The weight of authority is that expenditures of public moneys for workmen's compensation for public employees are for public purposes and are not "grants" of public money. See: 58 Am.Jur., Workmen's Compensation, Sec. 121, p. 658; Annotations, 53 A.L.R. 1290, 1291-1292, 54 A. L.R. 788, 129 A.L.R. 990, 1009; Fairfield v. Huntington, 23 Ariz. 528, 205 P. 814, 22 A.L.R. 1438; School Dist. No. 1 in City and County of Denver v. Industrial Commission, 66 Colo. 580, 185 P. 348; City of Macon v. Benson, 175 Ga. 502, 166 S.E. 26; City of Atlanta v. Pickens, 176 Ga. 833, 169 S.E. 99; Kroncke v. Caddo Parish School Board, La.App., 183 So. 86; Clauss v. Board of Education, 181 Md. 513, 30 A.2d 779; Wood v. City of Detroit, 188 Mich. 547, 155 N.W. 592, L.R.A.1916C, 388; Lewis & Clark County v. Industrial Accident Board, 52 Mont. 6, 155 P. 268, L. R.A.1916D, 628; Nevada Industrial Commission v. Washoe County, 41 Nev. 437, 171 P. 511; Towe v. Yancey County, 224 N.C. 579, 31 S.E.2d 754; Porter v. Hopkins, 91 Ohio St. 74, 109 N.E. 629; Borgnis v. Falk Company, 147 Wis. 327, 133 N.W. 209, 37 L.R.A.,N.S., 489; City of Milwaukee v. Roth, 185 Wis. 307, 201 N.W. 251. Contra: City of Tyler v. Texas Employers' Insurance Association, Tex.Com. App., 288 S.W. 409; Floyd County v. Scoggins, 164 Ga. 485, 139 S.E. 11, 53 A.L.R. 1286 (as to certain county employees).

Furthermore, section 23, Art. VI, prohibits grants of public money "except as provided in this constitution." Section 25, Art. VI, empowers the legislature to "authorize payments from any public funds into a fund or funds for paying benefits upon retirement, disability or death to persons employed and paid out of any public fund for educational services, and to their beneficiaries or estates." We shall refer to this exception by its popular name, "teachers' pensions."

The "teachers' pensions" provision is a broad authorization for the legislature to provide for payment, out of public school funds, of "benefits" upon the disability or death of public school employees. Certainly, *778 the provision's language does not exclude "benefits" in the form of workmen's compensation. The legislature has provided for certain disability and death "benefits" for the employees of the instant school district. In the "retirement system" for such employees, see sections 169.410-169.540, disability benefits are payable only for total disability, and death benefits are limited to the amount of the employee's "accumulated contributions." Section 169.460. Unlike workmen's compensation, see sections 287.020 and 287.120, both total disability and death benefits are payable where the disability or death does not result from personal injuries "by accident arising out of and in the course of his employment."

The legislature itself has not made mandatory payment for workmen's compensation for the instant school district's employees. But it has unmistakably recognized workmen's compensation as a "benefit upon disability or death" under the "teachers' pensions" provision, and has recognized its own power to either require or to permit this district to pay for workmen's compensation for its employees. Section 169.470 provides that the value of amounts paid or payable by the district under "workmen's compensation or similar law if and when the school district shall elect to place itself under or by law is placed under the provisions of any such law * * * shall be offset against and payable in lieu of any benefits payable out of funds provided by the school district" under the "retirement system." Consideration of the "teachers' pensions" provision of the constitution, sections 169.470 and 287.030 (authorizing a school district to elect to accept the provisions of the workmen's compensation law) compels this conclusion as to payment of "benefits upon disability or death" of the district's employees: That "benefits" include compensation for disabilities (partial as well as total) and for death resulting from personal injuries by accident arising out of and in the course of public school employment; and that the legislature has authorized the instant Board to provide for such "benefits" in the form of workmen's compensation and to expend public school funds for that purpose.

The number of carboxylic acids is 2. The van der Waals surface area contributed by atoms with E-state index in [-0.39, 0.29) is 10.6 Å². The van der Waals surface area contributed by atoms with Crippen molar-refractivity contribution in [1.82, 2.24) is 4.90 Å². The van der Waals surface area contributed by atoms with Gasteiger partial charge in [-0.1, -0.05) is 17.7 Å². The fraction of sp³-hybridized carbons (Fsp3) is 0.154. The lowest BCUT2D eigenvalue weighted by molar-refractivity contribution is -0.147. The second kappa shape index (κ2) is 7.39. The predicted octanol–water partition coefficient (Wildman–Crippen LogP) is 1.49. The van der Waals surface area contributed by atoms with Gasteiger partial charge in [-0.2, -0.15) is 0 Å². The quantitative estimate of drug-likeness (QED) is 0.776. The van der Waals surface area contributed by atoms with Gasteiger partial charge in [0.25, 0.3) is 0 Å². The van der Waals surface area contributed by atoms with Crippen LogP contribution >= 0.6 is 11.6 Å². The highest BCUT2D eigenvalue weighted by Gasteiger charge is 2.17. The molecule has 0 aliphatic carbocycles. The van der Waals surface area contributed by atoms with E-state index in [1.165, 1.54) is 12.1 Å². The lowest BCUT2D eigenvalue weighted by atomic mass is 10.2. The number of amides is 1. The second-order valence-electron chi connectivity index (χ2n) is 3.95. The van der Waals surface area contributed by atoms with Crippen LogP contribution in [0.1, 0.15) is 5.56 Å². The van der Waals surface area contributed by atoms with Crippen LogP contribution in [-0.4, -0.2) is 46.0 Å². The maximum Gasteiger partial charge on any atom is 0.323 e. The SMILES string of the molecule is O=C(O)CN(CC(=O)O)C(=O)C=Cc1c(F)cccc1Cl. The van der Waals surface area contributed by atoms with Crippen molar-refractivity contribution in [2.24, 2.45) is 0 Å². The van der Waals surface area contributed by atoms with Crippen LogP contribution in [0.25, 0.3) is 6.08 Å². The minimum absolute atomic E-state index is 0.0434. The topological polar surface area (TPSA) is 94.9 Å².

It follows that if payment for workmen's compensation for the Board's employees is a "grant of public money," the proposed expenditure of public school money is one authorized both by the constitution itself and by legislative action not prohibited by the constitution. See 58 Am.Jur., Workmen's Compensation, Sec. 121, p. 658. "It is a fundamental principle of constitutional law that a State Constitution is not a grant of power as is the Constitution of the United States but, as to legislative power, it is only a limitation; and, therefore, except for the limitations imposed thereby, the power of the State Legislature is unlimited and practically absolute." Kansas City v. Fishman, 362 Mo. 352, 241 S.W.2d 377, 379[1, 2]. Those limitations must be "expressed in the Constitution or clearly implied by its provisions." State v. Shelby, 333 Mo. 1036, 64 S.W.2d 269, 271 [2]. A statute will not be held unconstitutional unless it clearly and undoubtedly contravenes some constitutional provision. State ex rel. Hughes v. Southwestern Bell Telephone Co., 352 Mo. 715, 179 S.W.2d 77, 80[3-5]. The presumption of a law's constitutionality, State ex rel. Oliver v. Hunt, Mo.Sup., 247 S.W.2d 969, 972[3, 4] applies to workmen's compensation laws. 58 Am.Jur., Workmen's Compensation, Sec. 8, p. 581.

The judgment is affirmed.

VAN OSDOL and COIL, CC., concur.


The foregoing opinion by LOZIER, C., is adopted as the opinion of the court.

All concur.